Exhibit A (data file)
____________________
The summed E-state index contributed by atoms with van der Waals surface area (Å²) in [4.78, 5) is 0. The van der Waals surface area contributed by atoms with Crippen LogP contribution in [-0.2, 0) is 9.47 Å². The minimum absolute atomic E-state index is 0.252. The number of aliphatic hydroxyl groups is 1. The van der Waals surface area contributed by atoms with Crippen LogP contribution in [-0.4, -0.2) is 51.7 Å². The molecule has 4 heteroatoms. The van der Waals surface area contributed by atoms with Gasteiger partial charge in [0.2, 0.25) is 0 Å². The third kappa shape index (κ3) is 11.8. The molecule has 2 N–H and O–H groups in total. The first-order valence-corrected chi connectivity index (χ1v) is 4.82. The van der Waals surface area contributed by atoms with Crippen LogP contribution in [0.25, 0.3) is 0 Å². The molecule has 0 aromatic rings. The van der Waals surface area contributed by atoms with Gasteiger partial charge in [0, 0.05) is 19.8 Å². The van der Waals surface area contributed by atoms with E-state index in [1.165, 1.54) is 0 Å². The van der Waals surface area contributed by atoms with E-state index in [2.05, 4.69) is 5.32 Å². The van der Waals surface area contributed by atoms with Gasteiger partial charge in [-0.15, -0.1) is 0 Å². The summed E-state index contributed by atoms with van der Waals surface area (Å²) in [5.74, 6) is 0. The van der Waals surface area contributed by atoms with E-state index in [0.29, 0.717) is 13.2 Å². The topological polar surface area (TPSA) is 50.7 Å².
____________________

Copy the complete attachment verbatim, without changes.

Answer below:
The summed E-state index contributed by atoms with van der Waals surface area (Å²) in [4.78, 5) is 0. The van der Waals surface area contributed by atoms with Crippen LogP contribution in [-0.2, 0) is 9.47 Å². The minimum absolute atomic E-state index is 0.252. The number of aliphatic hydroxyl groups is 1. The van der Waals surface area contributed by atoms with Crippen LogP contribution in [-0.4, -0.2) is 51.7 Å². The molecule has 4 heteroatoms. The van der Waals surface area contributed by atoms with Gasteiger partial charge in [0.2, 0.25) is 0 Å². The third kappa shape index (κ3) is 11.8. The molecule has 2 N–H and O–H groups in total. The first-order valence-corrected chi connectivity index (χ1v) is 4.82. The van der Waals surface area contributed by atoms with Crippen LogP contribution in [0.25, 0.3) is 0 Å². The molecule has 0 aromatic rings. The van der Waals surface area contributed by atoms with Gasteiger partial charge in [0, 0.05) is 19.8 Å². The van der Waals surface area contributed by atoms with E-state index in [1.165, 1.54) is 0 Å². The van der Waals surface area contributed by atoms with E-state index in [2.05, 4.69) is 5.32 Å². The van der Waals surface area contributed by atoms with Gasteiger partial charge in [-0.15, -0.1) is 0 Å². The summed E-state index contributed by atoms with van der Waals surface area (Å²) in [5.74, 6) is 0. The van der Waals surface area contributed by atoms with E-state index in [0.29, 0.717) is 13.2 Å². The topological polar surface area (TPSA) is 50.7 Å².